The overall objective of these projects is to illuminate the role of hydrogen bonding, hydrogen tunneling, electrostatics, and conformational motions, as well as the impact of distal mutations, in enzyme reactions. Movies of hydrogen tunneling in LADH and DHFR are available below.
Our simulations suggested the concept of a free energy landscape for enzyme catalysis and the significant role of equilibrium, thermal conformational motions that lead to sampling of configurations conducive to chemistry.
We have developed a hybrid quantum/classical molecular dynamics approach for simulating proton and hydride transfer reactions in enzymes.41, 46, 48 This hybrid approach includes electronic and nuclear quantum effects, as well as the motion of the entire solvated enzyme. The methodology provides detailed mechanistic information at the molecular level and allows the calculation of rate constants and kinetic isotope effects. It also enables us to investigate the relation between enzyme motion and activity. We have also developed computational methodology for calculating the vibrational shifts of nitrile probes (i.e., the vibrational Stark effect) upon ligand binding and along catalytic cycles in enzymes to investigate the role of electrostatics in enzyme catalysis.159, 179, 190
We have applied this hybrid approach to hydride transfer in liver alcohol dehydrogenase (LADH),34, 37, 41, 48 dihydrofolate reductase (DHFR),50, 51, 56, 63, 67, 71, 80, 83, 84, 113, 165, 179, 185 and ketosteroid isomerase (KSI)121, 127, 143, 159 These simulations have illuminated the roles of hydrogen bonding, hydrogen tunneling, electrostatics, and conformational motions, as well as the impact of distal mutations.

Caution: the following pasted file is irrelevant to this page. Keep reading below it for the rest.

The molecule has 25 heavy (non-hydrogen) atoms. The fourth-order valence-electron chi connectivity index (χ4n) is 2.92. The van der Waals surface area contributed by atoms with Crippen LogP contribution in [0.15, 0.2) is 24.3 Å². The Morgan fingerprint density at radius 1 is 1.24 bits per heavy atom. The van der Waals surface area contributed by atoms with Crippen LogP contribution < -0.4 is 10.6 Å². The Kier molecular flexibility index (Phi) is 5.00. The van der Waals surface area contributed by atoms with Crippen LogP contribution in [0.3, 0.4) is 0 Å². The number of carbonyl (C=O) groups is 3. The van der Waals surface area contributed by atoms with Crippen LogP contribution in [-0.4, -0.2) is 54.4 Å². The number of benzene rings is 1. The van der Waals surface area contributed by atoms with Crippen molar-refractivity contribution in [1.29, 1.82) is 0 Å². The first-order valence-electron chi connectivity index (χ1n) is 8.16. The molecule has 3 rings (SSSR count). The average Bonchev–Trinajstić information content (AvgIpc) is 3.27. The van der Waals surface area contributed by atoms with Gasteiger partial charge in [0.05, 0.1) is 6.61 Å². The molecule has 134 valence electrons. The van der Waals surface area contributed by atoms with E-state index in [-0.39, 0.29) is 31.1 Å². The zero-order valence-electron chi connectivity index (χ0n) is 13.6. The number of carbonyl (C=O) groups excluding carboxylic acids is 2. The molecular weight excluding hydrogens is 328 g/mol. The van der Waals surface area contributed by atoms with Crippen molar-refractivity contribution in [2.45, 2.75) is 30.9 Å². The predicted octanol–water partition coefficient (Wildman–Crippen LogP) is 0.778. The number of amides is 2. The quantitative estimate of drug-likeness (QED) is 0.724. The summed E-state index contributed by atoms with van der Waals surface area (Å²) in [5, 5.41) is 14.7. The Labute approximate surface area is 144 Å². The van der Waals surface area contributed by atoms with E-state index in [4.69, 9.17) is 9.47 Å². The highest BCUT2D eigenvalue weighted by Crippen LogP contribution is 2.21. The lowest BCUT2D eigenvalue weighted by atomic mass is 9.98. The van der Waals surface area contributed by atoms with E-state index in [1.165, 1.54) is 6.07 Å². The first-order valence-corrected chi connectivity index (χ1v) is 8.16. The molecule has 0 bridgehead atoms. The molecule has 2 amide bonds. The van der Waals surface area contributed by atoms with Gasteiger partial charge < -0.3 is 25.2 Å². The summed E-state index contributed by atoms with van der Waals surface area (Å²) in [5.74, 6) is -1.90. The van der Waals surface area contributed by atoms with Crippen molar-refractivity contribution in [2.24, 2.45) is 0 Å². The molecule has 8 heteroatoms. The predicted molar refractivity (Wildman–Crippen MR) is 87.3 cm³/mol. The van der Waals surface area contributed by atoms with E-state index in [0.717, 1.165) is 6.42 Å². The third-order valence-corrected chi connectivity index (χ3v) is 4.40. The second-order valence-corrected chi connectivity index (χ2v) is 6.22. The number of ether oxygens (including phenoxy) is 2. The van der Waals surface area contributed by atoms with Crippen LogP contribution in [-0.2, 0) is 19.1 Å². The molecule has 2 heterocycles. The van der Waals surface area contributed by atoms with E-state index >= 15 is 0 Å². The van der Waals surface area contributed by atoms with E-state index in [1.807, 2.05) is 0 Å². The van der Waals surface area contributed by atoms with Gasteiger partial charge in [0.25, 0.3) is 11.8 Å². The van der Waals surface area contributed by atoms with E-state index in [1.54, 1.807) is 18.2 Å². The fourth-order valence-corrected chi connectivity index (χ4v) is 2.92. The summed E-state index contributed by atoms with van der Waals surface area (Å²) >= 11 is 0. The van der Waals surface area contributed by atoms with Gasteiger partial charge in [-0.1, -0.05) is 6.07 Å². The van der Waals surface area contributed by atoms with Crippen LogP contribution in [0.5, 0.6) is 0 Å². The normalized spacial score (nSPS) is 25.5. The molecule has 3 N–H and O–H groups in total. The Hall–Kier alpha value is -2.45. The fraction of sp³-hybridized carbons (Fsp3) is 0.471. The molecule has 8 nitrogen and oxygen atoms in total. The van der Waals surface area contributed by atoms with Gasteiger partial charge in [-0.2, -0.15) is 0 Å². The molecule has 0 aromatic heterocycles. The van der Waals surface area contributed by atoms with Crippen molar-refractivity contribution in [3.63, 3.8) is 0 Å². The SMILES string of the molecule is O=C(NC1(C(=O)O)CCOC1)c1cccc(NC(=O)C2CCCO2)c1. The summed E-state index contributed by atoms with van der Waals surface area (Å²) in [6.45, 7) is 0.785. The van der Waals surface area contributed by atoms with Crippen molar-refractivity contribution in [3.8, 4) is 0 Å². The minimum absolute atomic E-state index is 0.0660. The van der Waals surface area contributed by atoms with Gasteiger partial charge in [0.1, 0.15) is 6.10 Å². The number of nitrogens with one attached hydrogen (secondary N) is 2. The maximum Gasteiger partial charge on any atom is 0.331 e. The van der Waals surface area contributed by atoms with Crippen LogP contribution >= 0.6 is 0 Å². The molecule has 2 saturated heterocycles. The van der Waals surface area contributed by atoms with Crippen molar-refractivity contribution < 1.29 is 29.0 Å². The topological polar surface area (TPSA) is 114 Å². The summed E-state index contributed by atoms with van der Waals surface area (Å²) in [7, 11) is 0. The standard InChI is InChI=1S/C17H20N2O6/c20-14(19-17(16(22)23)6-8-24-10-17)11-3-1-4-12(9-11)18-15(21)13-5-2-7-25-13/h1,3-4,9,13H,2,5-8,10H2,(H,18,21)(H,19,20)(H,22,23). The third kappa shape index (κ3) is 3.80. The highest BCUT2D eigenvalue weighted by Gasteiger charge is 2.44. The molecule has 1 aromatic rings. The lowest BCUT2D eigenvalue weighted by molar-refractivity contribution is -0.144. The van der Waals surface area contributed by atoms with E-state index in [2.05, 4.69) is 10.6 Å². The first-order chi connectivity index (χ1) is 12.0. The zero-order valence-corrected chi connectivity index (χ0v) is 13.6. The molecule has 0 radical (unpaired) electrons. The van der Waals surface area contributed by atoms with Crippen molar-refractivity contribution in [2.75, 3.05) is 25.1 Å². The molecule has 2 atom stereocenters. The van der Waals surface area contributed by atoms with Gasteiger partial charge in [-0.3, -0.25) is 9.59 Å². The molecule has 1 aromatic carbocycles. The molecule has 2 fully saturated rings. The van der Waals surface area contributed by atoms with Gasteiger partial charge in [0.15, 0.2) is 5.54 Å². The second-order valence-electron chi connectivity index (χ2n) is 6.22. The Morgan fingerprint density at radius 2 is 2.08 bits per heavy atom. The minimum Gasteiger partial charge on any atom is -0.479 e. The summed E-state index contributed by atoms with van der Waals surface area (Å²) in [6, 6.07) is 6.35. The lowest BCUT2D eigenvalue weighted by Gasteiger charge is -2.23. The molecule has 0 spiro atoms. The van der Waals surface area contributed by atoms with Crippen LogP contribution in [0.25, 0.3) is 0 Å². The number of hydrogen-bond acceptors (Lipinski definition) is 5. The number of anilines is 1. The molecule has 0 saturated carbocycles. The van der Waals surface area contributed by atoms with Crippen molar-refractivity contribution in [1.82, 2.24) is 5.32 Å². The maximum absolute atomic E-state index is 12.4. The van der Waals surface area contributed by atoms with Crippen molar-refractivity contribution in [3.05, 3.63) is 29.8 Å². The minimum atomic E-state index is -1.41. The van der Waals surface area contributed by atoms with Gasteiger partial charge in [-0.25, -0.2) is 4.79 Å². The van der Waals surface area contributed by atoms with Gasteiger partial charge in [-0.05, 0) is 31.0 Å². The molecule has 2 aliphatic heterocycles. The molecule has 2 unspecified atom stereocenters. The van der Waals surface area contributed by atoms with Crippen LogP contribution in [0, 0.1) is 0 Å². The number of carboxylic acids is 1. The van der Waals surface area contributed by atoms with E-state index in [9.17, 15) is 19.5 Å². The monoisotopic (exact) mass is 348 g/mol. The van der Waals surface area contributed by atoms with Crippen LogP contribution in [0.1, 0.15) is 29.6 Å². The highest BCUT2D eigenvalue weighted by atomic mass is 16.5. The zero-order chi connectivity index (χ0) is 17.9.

We have used quantum mechanical/molecular mechanical (QM/MM) free energy simulation methods, as well as other computational approaches, to study the self-cleavage mechanism of the HDV ribozyme.129, 137, 141, 150, 162, 170, 173, 191 Our calculations indicate that the self-cleavage reaction of the HDV ribozyme is concerted with a phosphorane-like transition state when a divalent ion, Mg2+ or Ca2+, is bound at the catalytic site but is sequential with a phosphorane intermediate when a monovalent ion, such as Na+, is at this site. These observations are consistent with available experimental data. We have performed similar types of studies for the glmS ribozyme188, 214, 222 and the twister ribozyme.210
A comparison of the minimum free energy paths and free energy surfaces for the reaction with two and three divalent metal ions in the active site elucidated the possible role of the third metal ion. For the two-metal system, the minimum free energy path corresponds to a sequential mechanism, in which the phosphoryl transfer reaction is followed by relatively fast proton transfer. For the three-metal system, the minimum free energy path corresponds to only the phosphoryl transfer reaction without a subsequent proton transfer reaction. Our analysis indicates that the proton transfer reaction does not occur in the three-metal system because of electrostatic effects, where the positively charged metal ion partially neutralizes the negatively charged leaving group and thereby disfavors protonation. Moreover, these electrostatic interactions stabilize the product, making the phosphoryl transfer reaction more thermodynamically favorable with a lower free energy barrier relative to the activated state corresponding to the deprotonated 3’OH nucleophile.